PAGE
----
Patrick Byrne has been fighting for a level playing field for small companies (and their investors) for many years at his own expense. Any advances made are due in no small part to his personall efforts.

Shop Overstock.com!


18 posted on 09/18/2008 6:24:13 AM PDT by SueRae
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To: farlander

Yes, it’s valid. I know that. Sorry, I didn’t expect to cause all this noise.


19 posted on 09/18/2008 6:24:31 AM PDT by Moose Burger
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To: doodad

Short selling is borrowing the stock of a company and then selling it. If it goes up in price, you will lose money as you will have to replace the stock at a higher price. If it goes down, you will make money as you can now replace the borrowed stock at a lower price and keep the difference.

For example:
GE is trading at $23/shr... you borrow someone else’s shares and sell it. You get $23/shr.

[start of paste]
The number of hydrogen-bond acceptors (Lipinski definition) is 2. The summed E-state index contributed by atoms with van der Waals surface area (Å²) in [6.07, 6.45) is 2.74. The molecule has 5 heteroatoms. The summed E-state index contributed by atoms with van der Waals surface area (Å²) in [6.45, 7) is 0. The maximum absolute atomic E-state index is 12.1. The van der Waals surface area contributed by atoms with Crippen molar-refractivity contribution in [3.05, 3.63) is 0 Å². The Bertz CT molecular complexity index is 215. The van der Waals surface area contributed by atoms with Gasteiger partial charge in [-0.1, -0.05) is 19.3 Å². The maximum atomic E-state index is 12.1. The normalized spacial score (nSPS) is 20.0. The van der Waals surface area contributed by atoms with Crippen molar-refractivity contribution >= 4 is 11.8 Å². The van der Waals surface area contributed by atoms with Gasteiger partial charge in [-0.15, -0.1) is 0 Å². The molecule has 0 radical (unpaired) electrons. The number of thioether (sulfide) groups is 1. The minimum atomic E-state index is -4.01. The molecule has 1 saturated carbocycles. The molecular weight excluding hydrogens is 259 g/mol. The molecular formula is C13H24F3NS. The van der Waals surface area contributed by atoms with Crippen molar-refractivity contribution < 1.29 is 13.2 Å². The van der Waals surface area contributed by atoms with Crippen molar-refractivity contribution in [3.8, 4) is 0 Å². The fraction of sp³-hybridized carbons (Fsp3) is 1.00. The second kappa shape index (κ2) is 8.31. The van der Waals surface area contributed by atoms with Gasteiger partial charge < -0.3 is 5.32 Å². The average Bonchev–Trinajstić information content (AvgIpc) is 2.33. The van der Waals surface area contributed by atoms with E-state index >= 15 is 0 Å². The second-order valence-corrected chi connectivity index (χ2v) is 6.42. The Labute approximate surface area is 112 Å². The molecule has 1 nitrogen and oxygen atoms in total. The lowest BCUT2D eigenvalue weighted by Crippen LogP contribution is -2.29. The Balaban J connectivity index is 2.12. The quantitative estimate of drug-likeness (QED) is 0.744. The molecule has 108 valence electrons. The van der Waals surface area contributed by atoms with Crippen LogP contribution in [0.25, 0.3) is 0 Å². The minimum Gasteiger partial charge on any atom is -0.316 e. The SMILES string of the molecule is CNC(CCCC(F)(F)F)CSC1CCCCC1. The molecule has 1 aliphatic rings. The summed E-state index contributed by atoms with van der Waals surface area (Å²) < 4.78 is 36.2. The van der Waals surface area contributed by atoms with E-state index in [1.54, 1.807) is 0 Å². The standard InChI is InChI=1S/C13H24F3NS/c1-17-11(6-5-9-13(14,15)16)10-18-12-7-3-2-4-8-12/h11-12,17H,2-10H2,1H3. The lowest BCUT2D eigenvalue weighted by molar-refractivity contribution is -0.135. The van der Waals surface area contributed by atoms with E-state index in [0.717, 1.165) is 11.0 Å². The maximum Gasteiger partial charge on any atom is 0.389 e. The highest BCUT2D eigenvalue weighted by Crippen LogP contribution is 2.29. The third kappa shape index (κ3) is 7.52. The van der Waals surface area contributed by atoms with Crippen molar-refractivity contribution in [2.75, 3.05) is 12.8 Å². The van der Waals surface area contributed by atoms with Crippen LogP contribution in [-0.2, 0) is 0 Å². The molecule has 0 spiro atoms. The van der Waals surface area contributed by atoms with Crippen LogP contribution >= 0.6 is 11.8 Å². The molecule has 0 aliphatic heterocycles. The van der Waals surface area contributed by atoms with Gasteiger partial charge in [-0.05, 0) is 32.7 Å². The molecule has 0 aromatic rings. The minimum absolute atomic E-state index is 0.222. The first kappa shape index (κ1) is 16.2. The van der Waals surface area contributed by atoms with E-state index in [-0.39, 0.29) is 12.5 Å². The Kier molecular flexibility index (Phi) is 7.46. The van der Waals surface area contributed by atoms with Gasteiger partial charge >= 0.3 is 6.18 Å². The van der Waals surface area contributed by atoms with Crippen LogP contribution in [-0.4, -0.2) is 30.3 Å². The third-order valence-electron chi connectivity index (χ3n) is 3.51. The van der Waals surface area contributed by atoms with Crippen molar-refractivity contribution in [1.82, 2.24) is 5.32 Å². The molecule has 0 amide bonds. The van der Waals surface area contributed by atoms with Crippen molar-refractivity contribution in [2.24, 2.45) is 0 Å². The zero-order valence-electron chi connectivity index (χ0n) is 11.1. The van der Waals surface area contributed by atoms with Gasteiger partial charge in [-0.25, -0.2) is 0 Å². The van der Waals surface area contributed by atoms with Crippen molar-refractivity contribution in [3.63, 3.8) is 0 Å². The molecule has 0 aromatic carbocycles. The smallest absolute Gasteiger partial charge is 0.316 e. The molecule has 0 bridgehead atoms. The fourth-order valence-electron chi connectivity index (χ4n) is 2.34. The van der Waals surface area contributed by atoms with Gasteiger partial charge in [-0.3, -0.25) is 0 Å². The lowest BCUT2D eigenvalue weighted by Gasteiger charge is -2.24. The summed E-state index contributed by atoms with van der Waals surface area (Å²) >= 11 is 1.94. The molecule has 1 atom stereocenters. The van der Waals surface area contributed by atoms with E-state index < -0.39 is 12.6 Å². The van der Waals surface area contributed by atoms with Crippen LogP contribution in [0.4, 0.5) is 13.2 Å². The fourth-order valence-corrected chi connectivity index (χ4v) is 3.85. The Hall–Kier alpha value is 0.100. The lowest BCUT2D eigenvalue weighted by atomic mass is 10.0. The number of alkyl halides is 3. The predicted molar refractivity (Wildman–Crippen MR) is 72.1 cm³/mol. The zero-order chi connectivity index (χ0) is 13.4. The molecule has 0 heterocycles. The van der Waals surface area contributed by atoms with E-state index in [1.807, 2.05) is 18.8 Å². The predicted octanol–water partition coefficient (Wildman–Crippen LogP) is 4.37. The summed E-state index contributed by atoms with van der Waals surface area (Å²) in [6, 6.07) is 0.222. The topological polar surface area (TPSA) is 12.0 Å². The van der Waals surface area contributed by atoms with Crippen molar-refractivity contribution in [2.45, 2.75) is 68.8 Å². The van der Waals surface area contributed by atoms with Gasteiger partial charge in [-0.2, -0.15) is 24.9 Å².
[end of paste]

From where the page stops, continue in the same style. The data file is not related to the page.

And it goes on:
If it goes down to $10/shr, you can buy GE on the open market to replace the shares you originally borrowed. The $13/shr difference in your selling and buying price is your profit.

In essence, it’s the inverse of the “buy low, sell high” strategy. In this strategy, you are buying high and selling low. You make money the same way but in the opposite direction.


20 posted on 09/18/2008 6:28:07 AM PDT by pgyanke (Public "servants" have decided it's their job to use the public's money to fight the public)
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To: doodad
Can someone explain to me exactly what shorting is and how one makes money off of it?

My understanding is that you believe the stock will sell lower in the future, but how does that translate into a profit?

Let's say you borrow a stock from someone and sell it for $20. You have $20 in your pocket but you owe that stock. Later, you buy the stock on the market for $15 and return it to the original owner and you are left with $5 as profit. The most you can make is the original value of the stock if the value drops to $0 before you buy it and return it. Your loss is unlimited because the stock could go up and up and up while you are waiting to buy it to return it to the original owner.